“we need to create cheap hydrogen”

Innovations to protect our planet

European SMEs that can help the world go green


DECEMBER 2021 Feature / Text by Gavin Blair 

At the COP26 summit in Glasgow last month, commitments of the kind needed to meaningfully address the climate crisis were notable by their absence. Lobbying by the fossil fuel industry and pushback from countries including China and India led to even the wording of the non-binding declaration being watered down to a pledge to “phase down” coal use.

The EU did commit €1 billion to fight deforestation, which 100 countries agreed to end by 2030, though that is less than what Jeff Bezos promised (after flying to Glasgow on a private jet). Japan, which lobbied before the summit against a rapid shift away from fossil fuels, pledged an extra $10 billion over five years to help Asia decarbonise.

It is becoming increasingly apparent that governments and the most carbon-intensive industries are unlikely to do enough, quickly enough, to prevent environmental catastrophe, so technologies from new ventures that offer some solutions are taking on ever-greater importance. A number of these promising firms are emerging in Europe.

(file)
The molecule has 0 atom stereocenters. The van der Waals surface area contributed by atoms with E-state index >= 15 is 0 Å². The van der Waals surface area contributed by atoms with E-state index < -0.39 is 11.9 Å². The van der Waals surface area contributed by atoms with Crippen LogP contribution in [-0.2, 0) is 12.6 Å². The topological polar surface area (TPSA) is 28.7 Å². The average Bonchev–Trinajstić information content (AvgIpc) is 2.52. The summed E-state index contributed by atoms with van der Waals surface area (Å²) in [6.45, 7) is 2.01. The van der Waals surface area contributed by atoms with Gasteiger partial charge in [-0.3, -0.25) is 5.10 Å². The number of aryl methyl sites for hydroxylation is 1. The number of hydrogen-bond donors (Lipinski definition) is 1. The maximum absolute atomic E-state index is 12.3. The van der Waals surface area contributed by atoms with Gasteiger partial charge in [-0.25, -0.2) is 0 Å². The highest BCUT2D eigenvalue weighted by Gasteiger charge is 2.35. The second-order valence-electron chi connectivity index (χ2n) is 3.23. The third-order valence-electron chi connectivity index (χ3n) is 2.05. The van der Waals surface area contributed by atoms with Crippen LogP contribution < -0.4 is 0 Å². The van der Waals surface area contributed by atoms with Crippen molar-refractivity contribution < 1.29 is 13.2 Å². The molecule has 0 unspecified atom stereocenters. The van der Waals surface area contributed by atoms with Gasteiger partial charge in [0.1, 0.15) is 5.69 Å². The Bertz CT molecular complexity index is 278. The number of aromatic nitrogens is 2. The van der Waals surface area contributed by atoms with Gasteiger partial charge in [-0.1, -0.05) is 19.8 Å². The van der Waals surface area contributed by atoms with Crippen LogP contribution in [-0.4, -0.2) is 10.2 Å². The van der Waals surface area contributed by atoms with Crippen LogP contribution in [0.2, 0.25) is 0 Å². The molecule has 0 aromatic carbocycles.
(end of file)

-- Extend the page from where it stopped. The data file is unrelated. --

With more than 1,000 patents to his name, Henrik Stiesdal approaches the technological challenges of climate change from the perspective of an inventor. After creating a pioneering wind turbine design in the mid-1970s, Stiesdal went on to become chief technology officer at Siemens Wind Power before founding Stiesdal A/S in 2016.

The Denmark-based group comprises four companies, each dedicated to a separate but related field: offshore wind, energy storage, fuel, and Power-to-X (PtX).